US technology stocks were set for further falls as concerns about economic damage from coronavirus drove investors to take more profits from a sector that rallied strongly this summer.
Futures contracts on the tech-heavy Nasdaq 100 fell 1.4 per cent as shares in virtual conferencing group Zoom and electric vehicle maker Tesla declined more than 3 per cent in pre-market trading. Apple, the biggest weight in the index, dropped almost 2 per cent.
This followed a sell-off on Wall Street on Wednesday, in which the Nasdaq Composite shed 3 per cent. The gauge is on course for its worth month since March, having fallen 9.7 per cent in September as of Wednesday’s closing price. It soared 65 per cent from April to its high in August.
The S&P 500, Wall Street’s other main index, has fallen 7.5 per cent this month after also rallying strongly from late March to late August. It had been “surprising” how much equities had rallied “against the backdrop of the virus,” Ms Kyrklund said.
Markets had assumed that massive monetary stimulus from the US and European central banks would be enough to secure an economic recovery from the pandemic, she added.
Such positivity was blown off course on Wednesday, when top Federal Reserve officials warned that the US economic recovery would suffer if lawmakers failed to pass a new fiscal stimulus package.
Despite such comments, said Alessia Berardi, investment strategist at Amundi, there was not likely to be any major economic stimulus package from Washington until after the November presidential elections.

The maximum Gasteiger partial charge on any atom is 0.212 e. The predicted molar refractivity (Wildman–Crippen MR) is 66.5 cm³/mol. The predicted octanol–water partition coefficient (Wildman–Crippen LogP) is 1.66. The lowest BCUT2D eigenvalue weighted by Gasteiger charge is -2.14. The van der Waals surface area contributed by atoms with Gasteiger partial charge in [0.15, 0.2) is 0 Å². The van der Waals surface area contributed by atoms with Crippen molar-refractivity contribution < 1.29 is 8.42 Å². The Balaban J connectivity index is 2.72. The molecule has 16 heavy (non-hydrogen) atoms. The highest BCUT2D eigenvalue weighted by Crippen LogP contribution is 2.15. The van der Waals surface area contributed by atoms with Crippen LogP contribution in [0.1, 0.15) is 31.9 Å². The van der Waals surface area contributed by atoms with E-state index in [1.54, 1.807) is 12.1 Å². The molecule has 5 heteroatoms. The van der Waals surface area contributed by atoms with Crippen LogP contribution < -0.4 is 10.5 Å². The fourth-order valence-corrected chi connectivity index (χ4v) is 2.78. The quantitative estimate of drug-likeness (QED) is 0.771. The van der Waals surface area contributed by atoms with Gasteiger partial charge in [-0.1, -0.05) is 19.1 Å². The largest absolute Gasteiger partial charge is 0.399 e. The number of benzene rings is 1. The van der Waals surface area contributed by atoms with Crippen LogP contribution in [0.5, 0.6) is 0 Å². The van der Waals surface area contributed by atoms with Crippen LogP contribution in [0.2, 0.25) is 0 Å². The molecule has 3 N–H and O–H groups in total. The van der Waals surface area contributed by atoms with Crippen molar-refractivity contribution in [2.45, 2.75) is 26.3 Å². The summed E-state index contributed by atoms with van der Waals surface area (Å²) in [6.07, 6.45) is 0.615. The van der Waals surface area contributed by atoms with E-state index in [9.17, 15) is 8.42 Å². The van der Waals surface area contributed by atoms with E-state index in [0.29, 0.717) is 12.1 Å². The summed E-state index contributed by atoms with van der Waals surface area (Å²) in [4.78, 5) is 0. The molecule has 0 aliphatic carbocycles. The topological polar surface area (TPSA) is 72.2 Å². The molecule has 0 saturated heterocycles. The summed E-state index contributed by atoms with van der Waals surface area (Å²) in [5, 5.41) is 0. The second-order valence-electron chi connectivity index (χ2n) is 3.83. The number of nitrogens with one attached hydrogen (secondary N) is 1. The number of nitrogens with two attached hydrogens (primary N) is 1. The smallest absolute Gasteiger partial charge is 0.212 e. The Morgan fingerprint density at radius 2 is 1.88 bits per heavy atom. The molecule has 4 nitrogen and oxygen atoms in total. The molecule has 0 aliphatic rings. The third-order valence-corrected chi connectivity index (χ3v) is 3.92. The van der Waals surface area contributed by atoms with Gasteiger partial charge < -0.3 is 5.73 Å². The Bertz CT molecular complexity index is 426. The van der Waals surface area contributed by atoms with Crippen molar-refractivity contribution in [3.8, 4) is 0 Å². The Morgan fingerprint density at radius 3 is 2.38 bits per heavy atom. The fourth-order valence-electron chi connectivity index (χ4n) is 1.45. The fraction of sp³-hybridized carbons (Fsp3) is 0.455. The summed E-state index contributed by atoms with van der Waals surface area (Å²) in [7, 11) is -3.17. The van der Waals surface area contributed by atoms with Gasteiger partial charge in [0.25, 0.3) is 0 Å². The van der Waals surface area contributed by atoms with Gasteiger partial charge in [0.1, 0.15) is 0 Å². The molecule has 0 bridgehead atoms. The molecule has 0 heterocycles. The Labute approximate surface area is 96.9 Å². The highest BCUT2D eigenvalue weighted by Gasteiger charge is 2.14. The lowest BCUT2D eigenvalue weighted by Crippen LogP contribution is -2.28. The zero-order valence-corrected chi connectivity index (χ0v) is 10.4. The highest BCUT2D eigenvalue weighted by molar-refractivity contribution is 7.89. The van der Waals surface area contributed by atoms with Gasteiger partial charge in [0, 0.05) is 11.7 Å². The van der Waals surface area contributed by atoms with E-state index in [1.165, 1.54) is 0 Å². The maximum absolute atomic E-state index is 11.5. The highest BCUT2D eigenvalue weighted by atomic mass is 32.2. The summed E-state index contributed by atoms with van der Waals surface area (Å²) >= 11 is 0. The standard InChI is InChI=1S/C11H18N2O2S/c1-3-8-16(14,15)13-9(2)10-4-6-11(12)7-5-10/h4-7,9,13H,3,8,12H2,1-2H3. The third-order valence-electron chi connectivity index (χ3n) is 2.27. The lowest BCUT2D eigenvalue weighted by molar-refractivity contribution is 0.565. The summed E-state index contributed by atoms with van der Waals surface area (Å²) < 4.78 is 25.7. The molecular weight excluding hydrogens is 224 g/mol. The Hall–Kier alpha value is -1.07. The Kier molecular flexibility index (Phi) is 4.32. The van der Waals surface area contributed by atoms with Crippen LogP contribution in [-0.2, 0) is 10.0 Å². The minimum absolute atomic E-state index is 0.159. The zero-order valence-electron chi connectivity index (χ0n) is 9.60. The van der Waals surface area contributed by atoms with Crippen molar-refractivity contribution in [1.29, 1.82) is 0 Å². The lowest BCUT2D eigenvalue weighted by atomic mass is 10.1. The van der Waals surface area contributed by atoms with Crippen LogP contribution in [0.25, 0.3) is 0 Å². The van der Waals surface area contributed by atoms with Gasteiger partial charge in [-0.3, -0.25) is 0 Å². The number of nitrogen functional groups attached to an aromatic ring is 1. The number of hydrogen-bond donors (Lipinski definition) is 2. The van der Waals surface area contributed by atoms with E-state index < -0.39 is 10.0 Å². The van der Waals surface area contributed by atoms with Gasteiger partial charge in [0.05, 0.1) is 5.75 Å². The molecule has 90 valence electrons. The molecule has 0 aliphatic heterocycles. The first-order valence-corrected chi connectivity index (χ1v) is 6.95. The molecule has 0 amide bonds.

“The fiscal actions will be limited to damage control rather than any strong spending package,” she said. “Markets are beginning to work this out.”
European equities touched a three-month low earlier on Thursday, with the region-wide Stoxx 600 falling by 0.9 per cent before recovering to trade 0.3 per cent lower.
There was no one factor driving sell-offs in Europe, Ms Berardi said, but rather a confluence of negative events over the past few days.
Activity in Europe’s services sector declined unexpectedly in September, a closely watched survey released on Wednesday showed, while England and Scotland announced new lockdown rules.
The dollar, which is viewed as a haven from market volatility and also rises when institutional investors bank profits from share sales into the world’s reserve currency, held on to a two-month high against trading partner currencies on Thursday.
The index tracking the dollar’s moves against rivals has gained 2.6 per cent this month, leaving it on track for the sharpest monthly increase since late 2016.
The price of gold, which often moves inversely to the dollar, drifted to a two-month low of $1,851 per troy ounce, having reached a record high of more than $2,000 in August.
The dollar’s rebound, Ms Kyrklund explained, was less a vote of confidence on prospects for the US economy and more a case of investors choosing to hold the US currency because, unlike in the eurozone, the US has not implemented negative interest rates.
“Choosing currencies is like judging an ugly competition,” she said. “Which do you find the least objectionable?”
The Financial Times Limited